Alert / Employee Benefits
Republican’s Tax Bill Continues to Cook

Republican lawmakers are thankful for continued progress on their tax bill this week. Thursday, the House passed its version of the legislation, and the Senate Finance Committee voted to move its version of the bill to the full Senate floor. The Senate is expected to vote on the measure the week after Thanksgiving. Despite this week’s developments, the bill has a long way to cook before it’s done.

The version of the bill that passed through the Senate Finance Committee is substantially similar to the version originally proposed last week (see Update). Significant changes for plan sponsors include elimination of both a proposal to accelerate taxation of deferred compensation and the Affordable Care Act’s (ACA) individual mandate.

Lockton comment: Elimination of the individual mandate is unlikely to have a significant impact on employers. The Congressional Budget Office analysis does suggest that some employers may see fewer health plan enrollees if the individual mandate is repealed. That may be the case, but the ACA employer mandate will remain, which means large employers will still need to offer coverage meeting minimum standards to avoid penalties.

Repeal of the individual mandate is already causing disruptions at the GOP dinner table, as some Republican senators voiced concerns this week about mixing health reform and tax reform on the same plate. As we saw with the attempts at health reform this fall, opposition by three GOP senators will sink the bill. Sen. Ron Johnson (R-WI) has publically stated that he will oppose the bill on grounds that it does too much for large corporations relative to individuals and small businesses. It would take only two more ‘no-votes’ to derail the tax bill.

Lockton comment: It’s entirely possible for the individual mandate repeal to eventually be dropped from the tax bill. Repeal of the individual mandate is only one of the many differences between the House and Senate bills. Eventually, the Senate and House bills will have to be identical before the legislation moves to the president’s desk for signature. Next week’s recess gives Senate Republicans time to further modify their proposal to both ensure it can receive the votes necessary to pass and begin to reconcile substantive differences with the House bill.

Amendment to Repeal Cadillac Tax Rejected in Senate Finance Committee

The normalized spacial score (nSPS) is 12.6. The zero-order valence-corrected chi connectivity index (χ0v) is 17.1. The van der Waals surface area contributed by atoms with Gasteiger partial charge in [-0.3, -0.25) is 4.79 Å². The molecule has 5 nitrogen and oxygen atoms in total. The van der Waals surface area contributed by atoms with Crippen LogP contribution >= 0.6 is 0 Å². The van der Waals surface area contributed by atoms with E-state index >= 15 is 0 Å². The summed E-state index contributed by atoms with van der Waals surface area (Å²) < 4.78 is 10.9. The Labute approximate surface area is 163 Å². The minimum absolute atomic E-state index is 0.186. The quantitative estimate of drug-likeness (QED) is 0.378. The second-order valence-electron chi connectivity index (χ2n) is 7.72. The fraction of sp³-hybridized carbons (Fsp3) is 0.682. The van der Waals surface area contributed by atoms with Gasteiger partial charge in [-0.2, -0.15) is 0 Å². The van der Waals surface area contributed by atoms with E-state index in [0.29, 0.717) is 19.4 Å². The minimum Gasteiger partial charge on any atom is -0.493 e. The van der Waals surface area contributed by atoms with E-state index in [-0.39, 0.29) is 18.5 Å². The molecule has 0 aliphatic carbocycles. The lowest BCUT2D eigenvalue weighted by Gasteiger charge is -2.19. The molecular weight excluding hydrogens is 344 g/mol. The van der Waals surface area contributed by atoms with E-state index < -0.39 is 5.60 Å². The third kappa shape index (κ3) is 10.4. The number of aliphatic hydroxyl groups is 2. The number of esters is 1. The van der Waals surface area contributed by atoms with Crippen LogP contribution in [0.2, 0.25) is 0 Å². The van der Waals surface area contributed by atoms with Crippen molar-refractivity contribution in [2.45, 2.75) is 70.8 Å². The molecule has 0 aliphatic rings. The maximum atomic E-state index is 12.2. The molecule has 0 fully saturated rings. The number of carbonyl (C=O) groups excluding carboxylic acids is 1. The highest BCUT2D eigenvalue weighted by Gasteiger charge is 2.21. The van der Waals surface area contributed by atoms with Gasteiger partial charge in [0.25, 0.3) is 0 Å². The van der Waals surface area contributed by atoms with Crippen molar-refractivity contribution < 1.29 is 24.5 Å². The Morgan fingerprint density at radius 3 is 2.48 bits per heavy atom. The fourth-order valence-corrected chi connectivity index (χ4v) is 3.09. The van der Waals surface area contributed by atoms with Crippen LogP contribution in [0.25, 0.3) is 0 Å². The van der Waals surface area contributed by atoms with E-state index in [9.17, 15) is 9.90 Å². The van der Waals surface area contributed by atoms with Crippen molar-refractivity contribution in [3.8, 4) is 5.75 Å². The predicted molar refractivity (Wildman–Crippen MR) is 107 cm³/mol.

Democrats in the Senate Finance Committee proposed an amendment to the tax bill that would have repealed the Cadillac tax – the 40 percent excise tax on the value of employer-provided coverage exceeding certain thresholds that is set to begin in 2020. The amendment was eventually rejected because the proposal did not provide a way to offset the lost revenue that would result from repeal.

Lockton comment: Both Republicans and Democrats have opposed the Cadillac tax, but finding a way to pay for its repeal has always presented a challenge. It seems increasingly unlikely that the tax will be repealed this year. We understand Congress is still considering a year-end proposal to further delay other ACA taxes like the medical device tax and health insurer tax. Lockton, along with other members of the Alliance to Fight the 40, have been pressing members of Congress to include delay of the Cadillac tax as part of that bill. More information about the Alliance, including a ‘take action’ link, is available here.

Programming Note

In light of the Thanksgiving holiday, we will not be publishing a Legislative Update next week – because, really, who wants to talk politics over Thanksgiving? ...

Scott Behrens, JD
Lockton Compliance Services

Not Legal Advice: Nothing in this Alert should be construed as legal advice. Lockton may not be considered your legal counsel and communications with Lockton's Compliance Services group are not privileged under the attorney-client privilege.

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